GDS assisted digital lead Alan Rider reflects on some of the best examples he has seen of services' assisted digital support.
It's fair to say that it’s been a learning process for all departments and services, and there have been a few bumps in the road along the way. However, we have seen some great examples of services who are leading the way and showing how assisted digital should be done.
The ‘Find an apprenticeship’ service in the Skills Funding Agency stands out in my mind as a service that, despite having a mainly younger demographic, really worked at identifying their assisted digital need by researching with a wider range of users in all sorts of locations. Other services such as Prison Visits, Civil Legal Aid, and Redundancy Payments have also formed a detailed view of their assisted digital users by carrying out research and testing with low skilled users early on in the process. This informed the design of their assisted digital help and also helped to improve the digital service itself. All made good use of research tools and techniques, such as offline surveys, developing AD personas, and mapping users' digital skill levels on the digital inclusion scale during research and testing.
There have also been some great examples where departments have developed a central capability to help provide high quality assisted digital support. Ministry of Justice have taken a portfolio approach with a single focal point for assisted digital looking across all new digital services. Home Office have put in place a dedicated team of assisted digital researchers working across all digital services to co-ordinate research. Both approaches have helped to share knowledge and ensure greater consistency, thereby reducing their reliance on our help, which is exactly what we are looking for.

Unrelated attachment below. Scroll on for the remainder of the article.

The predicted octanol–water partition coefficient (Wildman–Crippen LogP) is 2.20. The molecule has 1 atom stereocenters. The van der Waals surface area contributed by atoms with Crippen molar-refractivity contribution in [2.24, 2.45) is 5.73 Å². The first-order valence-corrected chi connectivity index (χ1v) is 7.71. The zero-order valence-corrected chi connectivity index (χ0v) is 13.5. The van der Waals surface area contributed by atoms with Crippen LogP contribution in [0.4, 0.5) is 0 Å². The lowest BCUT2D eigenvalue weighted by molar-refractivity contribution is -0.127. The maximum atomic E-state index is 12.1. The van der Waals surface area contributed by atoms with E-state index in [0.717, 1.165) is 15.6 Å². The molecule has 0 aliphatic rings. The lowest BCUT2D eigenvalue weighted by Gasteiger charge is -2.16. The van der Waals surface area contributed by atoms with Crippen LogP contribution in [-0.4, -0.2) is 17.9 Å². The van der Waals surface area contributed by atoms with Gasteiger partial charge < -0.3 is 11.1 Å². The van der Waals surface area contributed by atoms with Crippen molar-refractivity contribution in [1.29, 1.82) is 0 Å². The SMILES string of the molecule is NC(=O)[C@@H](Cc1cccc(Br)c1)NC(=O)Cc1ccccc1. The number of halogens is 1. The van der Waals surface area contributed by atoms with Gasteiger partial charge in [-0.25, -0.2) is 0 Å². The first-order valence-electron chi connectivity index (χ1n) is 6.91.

Other services such as Waste Carriers and Student Loans may have struggled initially with developing their assisted digital support, but they really stepped things up to ensure vulnerable users needs were met by the time they came back in for assessment. This included further testing and iteration of their proposed support and carrying out in depth research with a wider range of low skilled users to ensure all barriers and needs were identified and taken into account. We worked closely with them to support this work and it was great to see the progress they made over a short space of time, which meant they passed their service standard assessments with flying colours.
For me though, the ‘Gold Standard’ for an assisted digital service has to be Rural Payments. Although they have had to hold back on the full implementation of the digital service, the assisted digital help they put in place was second to none. Based on an in-depth knowledge of their users’ assisted digital needs, the service contacted low skilled users to offer them help, carried out a telephone assessment to define their precise needs, before directing them to either telephone help through their contact centre or face by face assistance. To provide this, a network of forty nine face by face support centres was put in place across the country - using a mix of the Rural Payment Agency’s own offices and those of charity and third party partners. They even brought in ten mobile satellite units that could be driven out to users in areas with poor broadband reception to provide them with on-the-spot access to the online service! That’s truly impressive.
Marathon not a sprint
Of course it is not just about getting services across the finishing line. There is more work still to do across government to get assisted digital embedded and users assisted digital needs will evolve over time as more services go live and the level of users online skills change. There really is a lot to celebrate from the past year and the legacy of these services is that others can learn from them and repeat their successes. Keep an eye on the GDS assisted digital blog for more best practice examples and case studies.